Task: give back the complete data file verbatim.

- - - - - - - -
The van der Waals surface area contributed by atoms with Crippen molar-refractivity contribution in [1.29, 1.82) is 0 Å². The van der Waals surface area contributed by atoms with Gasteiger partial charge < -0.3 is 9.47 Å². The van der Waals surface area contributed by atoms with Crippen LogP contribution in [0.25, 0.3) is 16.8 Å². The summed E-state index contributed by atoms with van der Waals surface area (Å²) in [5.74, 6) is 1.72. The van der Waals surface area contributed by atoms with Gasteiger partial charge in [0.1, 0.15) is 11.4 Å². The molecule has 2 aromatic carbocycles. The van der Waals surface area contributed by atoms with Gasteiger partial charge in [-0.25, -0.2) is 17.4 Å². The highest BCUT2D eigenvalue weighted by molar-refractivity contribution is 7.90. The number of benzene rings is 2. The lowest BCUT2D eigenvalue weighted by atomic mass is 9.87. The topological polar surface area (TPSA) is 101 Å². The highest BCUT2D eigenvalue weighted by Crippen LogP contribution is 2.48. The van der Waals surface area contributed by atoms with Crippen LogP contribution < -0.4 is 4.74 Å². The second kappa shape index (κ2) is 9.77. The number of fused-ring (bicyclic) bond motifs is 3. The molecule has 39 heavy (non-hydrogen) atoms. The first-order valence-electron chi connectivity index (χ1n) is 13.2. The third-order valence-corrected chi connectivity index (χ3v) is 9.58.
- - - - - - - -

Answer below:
The van der Waals surface area contributed by atoms with Crippen molar-refractivity contribution in [1.29, 1.82) is 0 Å². The van der Waals surface area contributed by atoms with Gasteiger partial charge < -0.3 is 9.47 Å². The van der Waals surface area contributed by atoms with Crippen LogP contribution in [0.25, 0.3) is 16.8 Å². The summed E-state index contributed by atoms with van der Waals surface area (Å²) in [5.74, 6) is 1.72. The van der Waals surface area contributed by atoms with Gasteiger partial charge in [0.1, 0.15) is 11.4 Å². The molecule has 2 aromatic carbocycles. The van der Waals surface area contributed by atoms with Gasteiger partial charge in [-0.25, -0.2) is 17.4 Å². The highest BCUT2D eigenvalue weighted by molar-refractivity contribution is 7.90. The number of benzene rings is 2. The lowest BCUT2D eigenvalue weighted by atomic mass is 9.87. The topological polar surface area (TPSA) is 101 Å². The highest BCUT2D eigenvalue weighted by Crippen LogP contribution is 2.48. The van der Waals surface area contributed by atoms with Crippen LogP contribution < -0.4 is 4.74 Å². The second kappa shape index (κ2) is 9.77. The number of fused-ring (bicyclic) bond motifs is 3. The molecule has 39 heavy (non-hydrogen) atoms. The first-order valence-electron chi connectivity index (χ1n) is 13.2. The third-order valence-corrected chi connectivity index (χ3v) is 9.58.